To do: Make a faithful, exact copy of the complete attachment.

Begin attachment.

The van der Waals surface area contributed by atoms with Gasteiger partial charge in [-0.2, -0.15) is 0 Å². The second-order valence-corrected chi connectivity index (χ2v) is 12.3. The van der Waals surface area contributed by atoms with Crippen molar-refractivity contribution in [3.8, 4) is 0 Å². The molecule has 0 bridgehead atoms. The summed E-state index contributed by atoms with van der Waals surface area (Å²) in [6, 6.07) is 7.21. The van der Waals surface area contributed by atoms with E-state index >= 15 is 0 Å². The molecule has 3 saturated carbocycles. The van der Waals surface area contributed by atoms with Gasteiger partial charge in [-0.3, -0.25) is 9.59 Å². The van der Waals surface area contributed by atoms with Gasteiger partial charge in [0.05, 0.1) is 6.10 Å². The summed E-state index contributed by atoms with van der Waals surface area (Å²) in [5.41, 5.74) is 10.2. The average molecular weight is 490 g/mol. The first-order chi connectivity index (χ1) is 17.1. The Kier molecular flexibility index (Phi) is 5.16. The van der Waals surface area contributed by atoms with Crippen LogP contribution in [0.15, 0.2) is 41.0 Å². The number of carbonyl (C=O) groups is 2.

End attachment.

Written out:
The van der Waals surface area contributed by atoms with Gasteiger partial charge in [-0.2, -0.15) is 0 Å². The second-order valence-corrected chi connectivity index (χ2v) is 12.3. The van der Waals surface area contributed by atoms with Crippen molar-refractivity contribution in [3.8, 4) is 0 Å². The molecule has 0 bridgehead atoms. The summed E-state index contributed by atoms with van der Waals surface area (Å²) in [6, 6.07) is 7.21. The van der Waals surface area contributed by atoms with E-state index >= 15 is 0 Å². The molecule has 3 saturated carbocycles. The van der Waals surface area contributed by atoms with Gasteiger partial charge in [-0.3, -0.25) is 9.59 Å². The van der Waals surface area contributed by atoms with Gasteiger partial charge in [0.05, 0.1) is 6.10 Å². The summed E-state index contributed by atoms with van der Waals surface area (Å²) in [5.41, 5.74) is 10.2. The average molecular weight is 490 g/mol. The first-order chi connectivity index (χ1) is 17.1. The Kier molecular flexibility index (Phi) is 5.16. The van der Waals surface area contributed by atoms with Crippen LogP contribution in [0.15, 0.2) is 41.0 Å². The number of carbonyl (C=O) groups is 2.